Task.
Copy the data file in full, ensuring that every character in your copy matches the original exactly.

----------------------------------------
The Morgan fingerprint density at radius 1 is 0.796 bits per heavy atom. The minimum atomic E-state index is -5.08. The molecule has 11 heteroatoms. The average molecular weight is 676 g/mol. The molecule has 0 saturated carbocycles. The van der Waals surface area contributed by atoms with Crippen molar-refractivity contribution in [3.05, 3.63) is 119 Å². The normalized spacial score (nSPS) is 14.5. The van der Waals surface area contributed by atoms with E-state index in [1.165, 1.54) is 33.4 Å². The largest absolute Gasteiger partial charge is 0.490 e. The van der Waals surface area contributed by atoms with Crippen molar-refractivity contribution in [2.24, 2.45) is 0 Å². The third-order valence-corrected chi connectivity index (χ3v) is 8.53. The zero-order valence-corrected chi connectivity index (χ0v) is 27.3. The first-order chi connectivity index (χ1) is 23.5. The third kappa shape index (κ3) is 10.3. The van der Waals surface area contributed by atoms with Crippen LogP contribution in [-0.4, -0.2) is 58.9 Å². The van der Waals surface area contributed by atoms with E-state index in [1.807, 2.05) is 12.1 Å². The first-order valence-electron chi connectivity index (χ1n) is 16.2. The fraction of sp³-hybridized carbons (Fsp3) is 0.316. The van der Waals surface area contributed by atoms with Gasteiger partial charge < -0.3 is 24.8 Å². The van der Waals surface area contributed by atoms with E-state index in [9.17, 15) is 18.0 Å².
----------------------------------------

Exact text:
The Morgan fingerprint density at radius 1 is 0.796 bits per heavy atom. The minimum atomic E-state index is -5.08. The molecule has 11 heteroatoms. The average molecular weight is 676 g/mol. The molecule has 0 saturated carbocycles. The van der Waals surface area contributed by atoms with Crippen molar-refractivity contribution in [3.05, 3.63) is 119 Å². The normalized spacial score (nSPS) is 14.5. The van der Waals surface area contributed by atoms with E-state index in [1.165, 1.54) is 33.4 Å². The largest absolute Gasteiger partial charge is 0.490 e. The van der Waals surface area contributed by atoms with Crippen molar-refractivity contribution in [2.24, 2.45) is 0 Å². The third-order valence-corrected chi connectivity index (χ3v) is 8.53. The zero-order valence-corrected chi connectivity index (χ0v) is 27.3. The first-order chi connectivity index (χ1) is 23.5. The third kappa shape index (κ3) is 10.3. The van der Waals surface area contributed by atoms with Crippen LogP contribution in [-0.4, -0.2) is 58.9 Å². The van der Waals surface area contributed by atoms with E-state index in [1.807, 2.05) is 12.1 Å². The first-order valence-electron chi connectivity index (χ1n) is 16.2. The fraction of sp³-hybridized carbons (Fsp3) is 0.316. The van der Waals surface area contributed by atoms with Gasteiger partial charge < -0.3 is 24.8 Å². The van der Waals surface area contributed by atoms with E-state index in [9.17, 15) is 18.0 Å².